Sampling Error: GEV PyMC3

I am modeling Generalised Extreme Value Distribution in PYMC3 but I keep on getting SamplingError: Initial evaluation of model at starting point failed! I am implementing my own distribution. The logp equation is the PDF of GEV. I took the inital values for the shape, location and scale parameters from the best guess by scipystats.

with pm.Model() as model:
#priors
shape =  pm.Normal('shape', mu=shape1, sd=1.8*shape1)
loc = pm.Normal('loc', mu=loc1, sd=1.8*loc1)
scale = pm.Normal('scale', mu=scale1, sd=1.8*scale1)
def logp(value):

    if (shape == 0):
        lp=(np.log(1/scale) + (shape+1) * (-(value-loc/scale))- (-(value-loc/scale))).sum()
    else:
        lp=np.log(1/scale) + ((shape+1)*((-1/shape)*np.log(1+ shape*(value-loc/scale))))-       ((-1/shape)*np.log(1+shape*(value-loc/scale))).sum()
    return lp

gev = pm.DensityDist('gev', logp, observed = {'value':np.array(datin.data1)})
trace = pm.sample(3000, tune=500)

I am getting the following error:

SamplingError: Initial evaluation of model at starting point failed!
  
Starting values:

{'shape': array(-0.07499058), 'loc': array(14.728077), 'scale': array(5.38682189)}

Initial evaluation results:
shape    -inf
loc     -4.20
scale   -3.19
gev       NaN
Name: Log-probability of test_point, dtype: float64

It looks like someone has some working code for a model using the GEV distribution here. Does sampling work if you use this version + your data?

Hi,
Thanks for the reply. I tried this version but it doesn’t work. It returns error messages
TypeError: must be real number, not FreeRV

Can you share your code that’s giving you this error?

Also, if you’re able to share your data datain that would be useful for debugging.

I am using the exact code you shared. I have tried this in the past with little success. Here is my data
data.txt (203 Bytes)

I think the problem is coming from your priors, you will need to make sure they make sense (I’m not very familiar with the GEV distribution so I’m not of much help). When I was messing with the priors I got the same

SamplingError: Initial evaluation of model at starting point failed!

issue you initially got. But here is a Collab notebook where it seems to be working. Just to note, I was getting a huge number of divergences when I ran inference initially so I set target_accept=0.99. You may want to revisit why these divergences are happening after you sort out your priors.

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Many thanks!
I agree, there is definitely some problem with my priors. I will try to play with different set of priors and see if it converges.

The GEV shape parameter rarely goes outside +/- 0.3 in practical applications. It’s hard to know what your prior is doing - what is shape1?

Hi,
just wanted to update that I corrected my model by reducing the standard deviation and giving informed priors as calculated by the maximum likelihood. It looks like the model converges well with this set-up. I am attaching the trace plot. Could you please have a look at it if it looks decent. Also, Since I am new to PYMC3, I am confused about the posterior predictive analysis for this model. I tried to search for it and found some code , but it didn’t work out very well.
Many Thanks!

If you’re interested in the distribution of the prediction at a 10 year return level for example, this is what you could do:

p = 1/10  # probability of exceedance
with pm.Model() as model_gev:
    # Priors
    μ = pm.Normal('μ', mu=3, sigma=5)
    σ =pm.Normal('σ', mu=0.24, sigma=5)
    ξ = pm.Normal('ξ', mu=0, sigma=1)
    
    # Estimation
    gev = pm.DensityDist('gev', gev_logp, observed = {'value':data, 'loc':μ, 'scale':σ, 'xi':ξ})
    # Return level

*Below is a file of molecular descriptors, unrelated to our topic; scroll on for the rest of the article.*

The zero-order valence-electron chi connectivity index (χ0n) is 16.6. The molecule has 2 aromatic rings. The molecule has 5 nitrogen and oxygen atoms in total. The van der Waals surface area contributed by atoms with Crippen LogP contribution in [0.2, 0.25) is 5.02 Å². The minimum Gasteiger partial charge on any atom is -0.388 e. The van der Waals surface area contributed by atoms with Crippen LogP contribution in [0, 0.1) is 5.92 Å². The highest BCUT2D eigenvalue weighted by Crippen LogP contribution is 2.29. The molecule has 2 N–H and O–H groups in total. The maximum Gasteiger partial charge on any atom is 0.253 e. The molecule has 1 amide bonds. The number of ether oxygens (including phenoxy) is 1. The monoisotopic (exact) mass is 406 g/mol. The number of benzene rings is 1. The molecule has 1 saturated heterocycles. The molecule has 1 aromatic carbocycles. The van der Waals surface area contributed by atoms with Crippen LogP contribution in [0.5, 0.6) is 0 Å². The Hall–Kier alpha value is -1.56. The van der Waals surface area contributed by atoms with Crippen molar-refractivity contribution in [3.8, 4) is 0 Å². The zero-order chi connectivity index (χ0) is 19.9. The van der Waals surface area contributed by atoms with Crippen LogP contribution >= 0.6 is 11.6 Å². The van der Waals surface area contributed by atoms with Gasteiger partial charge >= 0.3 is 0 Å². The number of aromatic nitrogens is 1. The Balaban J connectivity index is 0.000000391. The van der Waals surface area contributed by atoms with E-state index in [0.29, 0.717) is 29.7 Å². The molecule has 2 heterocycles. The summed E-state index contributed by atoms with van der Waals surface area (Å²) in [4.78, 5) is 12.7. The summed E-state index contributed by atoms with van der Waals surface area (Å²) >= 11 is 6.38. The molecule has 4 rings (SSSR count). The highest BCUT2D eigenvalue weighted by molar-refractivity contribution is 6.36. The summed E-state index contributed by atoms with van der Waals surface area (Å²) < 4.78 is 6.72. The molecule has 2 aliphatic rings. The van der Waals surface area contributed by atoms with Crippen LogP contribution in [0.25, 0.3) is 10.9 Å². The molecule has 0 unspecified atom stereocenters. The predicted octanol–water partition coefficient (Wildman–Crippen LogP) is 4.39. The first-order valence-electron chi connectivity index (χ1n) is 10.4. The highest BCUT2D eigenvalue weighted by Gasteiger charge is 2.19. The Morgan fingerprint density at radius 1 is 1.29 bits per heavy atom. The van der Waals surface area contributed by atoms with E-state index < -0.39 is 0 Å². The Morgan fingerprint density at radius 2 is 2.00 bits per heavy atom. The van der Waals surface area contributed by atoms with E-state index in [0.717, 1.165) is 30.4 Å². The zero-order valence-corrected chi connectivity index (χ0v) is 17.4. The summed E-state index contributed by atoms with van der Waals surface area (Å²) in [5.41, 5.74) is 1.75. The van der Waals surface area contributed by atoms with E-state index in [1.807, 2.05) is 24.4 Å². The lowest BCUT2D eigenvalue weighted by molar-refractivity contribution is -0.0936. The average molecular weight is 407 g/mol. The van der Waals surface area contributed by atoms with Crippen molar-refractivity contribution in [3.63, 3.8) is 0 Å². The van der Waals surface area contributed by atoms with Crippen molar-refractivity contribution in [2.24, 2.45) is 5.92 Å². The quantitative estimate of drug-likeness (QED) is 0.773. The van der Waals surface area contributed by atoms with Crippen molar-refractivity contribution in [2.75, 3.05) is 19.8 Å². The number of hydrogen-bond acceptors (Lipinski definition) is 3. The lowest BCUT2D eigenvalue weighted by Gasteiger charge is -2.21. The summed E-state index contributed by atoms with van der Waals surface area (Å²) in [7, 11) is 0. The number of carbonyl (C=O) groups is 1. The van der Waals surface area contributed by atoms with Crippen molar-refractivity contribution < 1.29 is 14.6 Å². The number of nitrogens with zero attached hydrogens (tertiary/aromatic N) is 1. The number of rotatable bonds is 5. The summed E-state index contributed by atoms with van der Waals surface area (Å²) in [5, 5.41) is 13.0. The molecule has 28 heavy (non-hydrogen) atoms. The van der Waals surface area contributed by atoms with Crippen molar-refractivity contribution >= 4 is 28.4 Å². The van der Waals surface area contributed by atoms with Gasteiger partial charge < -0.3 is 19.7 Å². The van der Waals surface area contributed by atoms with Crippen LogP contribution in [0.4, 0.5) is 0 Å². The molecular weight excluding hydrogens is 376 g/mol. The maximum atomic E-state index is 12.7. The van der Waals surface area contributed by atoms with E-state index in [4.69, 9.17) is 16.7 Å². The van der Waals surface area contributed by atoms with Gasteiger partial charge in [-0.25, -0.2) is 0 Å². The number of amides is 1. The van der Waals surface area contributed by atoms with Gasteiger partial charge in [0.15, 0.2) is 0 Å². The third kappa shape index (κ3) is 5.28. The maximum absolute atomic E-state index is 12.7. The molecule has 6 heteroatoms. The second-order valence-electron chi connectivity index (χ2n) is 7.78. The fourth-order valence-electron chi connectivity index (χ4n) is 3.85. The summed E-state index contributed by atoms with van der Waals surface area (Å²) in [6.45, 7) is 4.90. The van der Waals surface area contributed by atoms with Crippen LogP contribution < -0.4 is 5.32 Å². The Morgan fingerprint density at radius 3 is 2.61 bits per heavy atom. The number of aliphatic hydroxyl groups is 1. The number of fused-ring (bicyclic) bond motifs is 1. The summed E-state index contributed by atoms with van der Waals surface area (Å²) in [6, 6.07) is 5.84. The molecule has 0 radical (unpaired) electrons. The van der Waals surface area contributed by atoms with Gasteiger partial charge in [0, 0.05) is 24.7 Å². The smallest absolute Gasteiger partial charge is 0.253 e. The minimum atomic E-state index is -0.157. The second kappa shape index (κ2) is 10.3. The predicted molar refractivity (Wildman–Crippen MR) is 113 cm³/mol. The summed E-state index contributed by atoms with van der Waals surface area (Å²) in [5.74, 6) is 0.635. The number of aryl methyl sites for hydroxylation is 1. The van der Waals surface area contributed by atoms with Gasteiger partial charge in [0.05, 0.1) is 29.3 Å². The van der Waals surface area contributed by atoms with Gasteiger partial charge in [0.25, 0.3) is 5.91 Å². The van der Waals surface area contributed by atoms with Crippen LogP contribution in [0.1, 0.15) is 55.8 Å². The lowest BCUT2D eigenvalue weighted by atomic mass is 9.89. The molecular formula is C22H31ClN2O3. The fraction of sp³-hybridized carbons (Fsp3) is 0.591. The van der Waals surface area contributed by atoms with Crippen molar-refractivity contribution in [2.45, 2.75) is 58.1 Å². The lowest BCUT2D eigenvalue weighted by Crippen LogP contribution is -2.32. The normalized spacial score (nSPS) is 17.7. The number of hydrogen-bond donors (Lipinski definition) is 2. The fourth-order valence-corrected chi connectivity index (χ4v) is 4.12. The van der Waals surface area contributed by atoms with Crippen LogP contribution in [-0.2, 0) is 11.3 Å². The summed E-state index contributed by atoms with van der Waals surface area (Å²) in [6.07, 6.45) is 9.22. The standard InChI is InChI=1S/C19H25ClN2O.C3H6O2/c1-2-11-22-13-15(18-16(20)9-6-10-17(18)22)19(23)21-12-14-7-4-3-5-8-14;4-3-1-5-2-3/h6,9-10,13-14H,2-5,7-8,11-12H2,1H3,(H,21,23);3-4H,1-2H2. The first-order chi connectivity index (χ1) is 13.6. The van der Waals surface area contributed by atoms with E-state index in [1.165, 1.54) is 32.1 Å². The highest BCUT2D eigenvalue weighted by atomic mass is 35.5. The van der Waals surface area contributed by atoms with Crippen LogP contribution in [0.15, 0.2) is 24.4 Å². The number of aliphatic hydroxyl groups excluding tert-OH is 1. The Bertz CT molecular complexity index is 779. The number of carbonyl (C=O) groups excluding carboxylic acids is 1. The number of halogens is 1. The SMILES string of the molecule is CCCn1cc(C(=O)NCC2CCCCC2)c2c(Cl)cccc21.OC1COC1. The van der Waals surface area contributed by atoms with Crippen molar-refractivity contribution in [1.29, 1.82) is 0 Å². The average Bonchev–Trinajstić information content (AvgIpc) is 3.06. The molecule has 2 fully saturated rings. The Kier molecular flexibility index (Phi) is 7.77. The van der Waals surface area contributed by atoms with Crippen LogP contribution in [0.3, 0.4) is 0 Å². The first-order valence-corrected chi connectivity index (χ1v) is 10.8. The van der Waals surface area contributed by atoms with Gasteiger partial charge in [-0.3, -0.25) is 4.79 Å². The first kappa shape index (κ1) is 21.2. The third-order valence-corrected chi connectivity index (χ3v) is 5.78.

z_p = pm.Deterministic('z_p', μ - σ/ξ*(1 - (-np.log(1-p))**(-ξ)) )

    trace = pm.sample(2000, cores=4, chains=4, tune=2000, return_inferencedata=True, 
                      idata_kwargs={"density_dist_obs": False}, start={'μ': 0.0, 'σ': 1.0, 'ξ': 0.1}, target_accept=0.99)

Note the high target acceptance probability that is needed due to divergences.

As an aside, the Port Pirie data of Stuart Coles’ book is a useful benchmark for your implementation:

# Port Pirie data from Coles, "An Introduction to Statistical Modelling of Extreme Values" 
data = np.array([4.03, 3.83, 3.65, 3.88, 4.01, 4.08, 4.18, 3.8, 
                 4.36, 3.96, 3.98, 4.69, 3.85, 3.96, 3.85, 3.93, 
                 3.75, 3.63, 3.57, 4.25, 3.97, 4.05, 4.24, 4.22, 
                 3.73, 4.37, 4.06, 3.71, 3.96, 4.06, 4.55, 3.79, 
                 3.89, 4.11, 3.85, 3.86, 3.86, 4.21, 4.01, 4.11, 
                 4.24, 3.96, 4.21, 3.74, 3.85, 3.88, 3.66, 4.11, 
                 3.71, 4.18, 3.9, 3.78, 3.91, 3.72, 4, 3.66, 3.62, 
                 4.33, 4.55, 3.75, 4.08, 3.9, 3.88, 3.94, 4.33])
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@ccaprani Thanks, this is helpful. I was calculating the return levels with numpy. I updated the priors as suggested by Coles to non-informative with large variances. I tried the beta prior with alpha = 6 and beta =9 as well as suggested by . Huard D, Mailhot A, Duchesne S. Bayesian estimation of intensity-duration- frequency curves and of the return period associated to a given rainfall event. Stochastic Environ Res Risk Assess 2010;2(D3):337–47. http://dx.doi.org/ 10.1007/s00477-009-0323-1.
However, I am getting a larger value of the shape parameter compared to the Maximum Likelihood which is reflected in the return level distribution with large uncertainty interval. Also, the return level is conditional on the shape parameter. How can I incorporate that in the pm.Deterministic function?

For example for a 50 year prediction (p=1/50), here is the 95% posterior density for z_p . Clearly, the distribution is heavy-tailed.

Hi @Dawar-812, a few comments on this:

  • that result for the predictand is out by an order of magnitude - did you scale the data beforehand? The 50-year RL should be about 4.5m.
  • the uncertainty in all the parameters is already taken into account in the RL. Although pm.Deterministic is a deterministic function, its inputs are the sampled values of the chain, and so the ensemble of its outputs represents its distribution taking account of both parameter and underlying uncertainty.